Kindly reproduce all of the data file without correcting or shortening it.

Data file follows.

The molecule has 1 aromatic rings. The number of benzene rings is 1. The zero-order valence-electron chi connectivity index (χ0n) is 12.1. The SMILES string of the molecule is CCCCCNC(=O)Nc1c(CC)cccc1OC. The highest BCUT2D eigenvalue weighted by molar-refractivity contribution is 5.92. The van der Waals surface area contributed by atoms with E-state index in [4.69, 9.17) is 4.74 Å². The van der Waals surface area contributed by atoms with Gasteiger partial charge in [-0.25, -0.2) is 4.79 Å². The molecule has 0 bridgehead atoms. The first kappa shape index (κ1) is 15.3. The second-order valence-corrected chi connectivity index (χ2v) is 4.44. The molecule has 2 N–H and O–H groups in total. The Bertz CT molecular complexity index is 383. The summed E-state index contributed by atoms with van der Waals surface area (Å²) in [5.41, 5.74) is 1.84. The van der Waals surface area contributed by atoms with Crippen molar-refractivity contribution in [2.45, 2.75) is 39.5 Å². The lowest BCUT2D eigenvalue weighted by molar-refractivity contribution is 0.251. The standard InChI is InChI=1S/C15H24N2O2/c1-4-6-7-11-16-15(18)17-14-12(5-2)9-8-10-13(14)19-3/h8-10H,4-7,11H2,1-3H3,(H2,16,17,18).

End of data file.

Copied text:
The molecule has 1 aromatic rings. The number of benzene rings is 1. The zero-order valence-electron chi connectivity index (χ0n) is 12.1. The SMILES string of the molecule is CCCCCNC(=O)Nc1c(CC)cccc1OC. The highest BCUT2D eigenvalue weighted by molar-refractivity contribution is 5.92. The van der Waals surface area contributed by atoms with E-state index in [4.69, 9.17) is 4.74 Å². The van der Waals surface area contributed by atoms with Gasteiger partial charge in [-0.25, -0.2) is 4.79 Å². The molecule has 0 bridgehead atoms. The first kappa shape index (κ1) is 15.3. The second-order valence-corrected chi connectivity index (χ2v) is 4.44. The molecule has 2 N–H and O–H groups in total. The Bertz CT molecular complexity index is 383. The summed E-state index contributed by atoms with van der Waals surface area (Å²) in [5.41, 5.74) is 1.84. The van der Waals surface area contributed by atoms with Crippen molar-refractivity contribution in [2.45, 2.75) is 39.5 Å². The lowest BCUT2D eigenvalue weighted by molar-refractivity contribution is 0.251. The standard InChI is InChI=1S/C15H24N2O2/c1-4-6-7-11-16-15(18)17-14-12(5-2)9-8-10-13(14)19-3/h8-10H,4-7,11H2,1-3H3,(H2,16,17,18).